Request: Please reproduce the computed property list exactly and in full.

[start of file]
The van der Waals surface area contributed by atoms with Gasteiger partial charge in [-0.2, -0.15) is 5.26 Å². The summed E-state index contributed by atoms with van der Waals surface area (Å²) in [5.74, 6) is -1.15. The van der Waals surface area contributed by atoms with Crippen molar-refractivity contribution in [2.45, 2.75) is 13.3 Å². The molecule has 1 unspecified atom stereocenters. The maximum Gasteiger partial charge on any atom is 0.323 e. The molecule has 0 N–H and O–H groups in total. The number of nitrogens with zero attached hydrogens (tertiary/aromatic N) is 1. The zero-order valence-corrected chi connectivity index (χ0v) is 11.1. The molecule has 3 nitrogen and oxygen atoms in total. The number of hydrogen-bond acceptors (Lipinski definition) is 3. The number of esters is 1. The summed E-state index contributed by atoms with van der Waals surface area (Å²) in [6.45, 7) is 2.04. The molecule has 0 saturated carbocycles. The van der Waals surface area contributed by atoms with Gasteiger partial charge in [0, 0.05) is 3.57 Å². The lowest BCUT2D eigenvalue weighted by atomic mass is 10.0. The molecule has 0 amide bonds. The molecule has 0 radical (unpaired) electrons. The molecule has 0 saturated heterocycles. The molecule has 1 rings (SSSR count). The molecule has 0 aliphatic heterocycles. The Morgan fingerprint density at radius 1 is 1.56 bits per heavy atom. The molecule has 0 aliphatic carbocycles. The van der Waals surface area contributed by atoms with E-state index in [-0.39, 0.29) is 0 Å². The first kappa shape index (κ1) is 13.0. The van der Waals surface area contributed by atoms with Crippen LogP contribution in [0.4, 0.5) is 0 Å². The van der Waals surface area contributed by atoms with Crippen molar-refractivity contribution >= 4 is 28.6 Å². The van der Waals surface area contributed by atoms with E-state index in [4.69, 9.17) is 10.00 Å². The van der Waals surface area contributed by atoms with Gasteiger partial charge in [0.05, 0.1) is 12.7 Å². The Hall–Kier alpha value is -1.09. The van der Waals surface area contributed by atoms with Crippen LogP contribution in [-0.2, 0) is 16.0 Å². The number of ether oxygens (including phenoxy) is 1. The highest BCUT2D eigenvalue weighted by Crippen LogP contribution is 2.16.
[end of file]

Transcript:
The van der Waals surface area contributed by atoms with Gasteiger partial charge in [-0.2, -0.15) is 5.26 Å². The summed E-state index contributed by atoms with van der Waals surface area (Å²) in [5.74, 6) is -1.15. The van der Waals surface area contributed by atoms with Crippen molar-refractivity contribution in [2.45, 2.75) is 13.3 Å². The molecule has 1 unspecified atom stereocenters. The maximum Gasteiger partial charge on any atom is 0.323 e. The molecule has 0 N–H and O–H groups in total. The number of nitrogens with zero attached hydrogens (tertiary/aromatic N) is 1. The zero-order valence-corrected chi connectivity index (χ0v) is 11.1. The molecule has 3 nitrogen and oxygen atoms in total. The number of hydrogen-bond acceptors (Lipinski definition) is 3. The number of esters is 1. The summed E-state index contributed by atoms with van der Waals surface area (Å²) in [6.45, 7) is 2.04. The molecule has 0 saturated carbocycles. The van der Waals surface area contributed by atoms with Gasteiger partial charge in [0, 0.05) is 3.57 Å². The lowest BCUT2D eigenvalue weighted by atomic mass is 10.0. The molecule has 0 amide bonds. The molecule has 0 radical (unpaired) electrons. The molecule has 0 saturated heterocycles. The molecule has 1 rings (SSSR count). The molecule has 0 aliphatic heterocycles. The Morgan fingerprint density at radius 1 is 1.56 bits per heavy atom. The molecule has 0 aliphatic carbocycles. The van der Waals surface area contributed by atoms with E-state index in [-0.39, 0.29) is 0 Å². The first kappa shape index (κ1) is 13.0. The van der Waals surface area contributed by atoms with Crippen LogP contribution in [0.4, 0.5) is 0 Å². The van der Waals surface area contributed by atoms with Crippen molar-refractivity contribution >= 4 is 28.6 Å². The van der Waals surface area contributed by atoms with E-state index in [4.69, 9.17) is 10.00 Å². The van der Waals surface area contributed by atoms with Gasteiger partial charge in [0.05, 0.1) is 12.7 Å². The Hall–Kier alpha value is -1.09. The van der Waals surface area contributed by atoms with Crippen LogP contribution in [-0.2, 0) is 16.0 Å². The number of ether oxygens (including phenoxy) is 1. The highest BCUT2D eigenvalue weighted by Crippen LogP contribution is 2.16.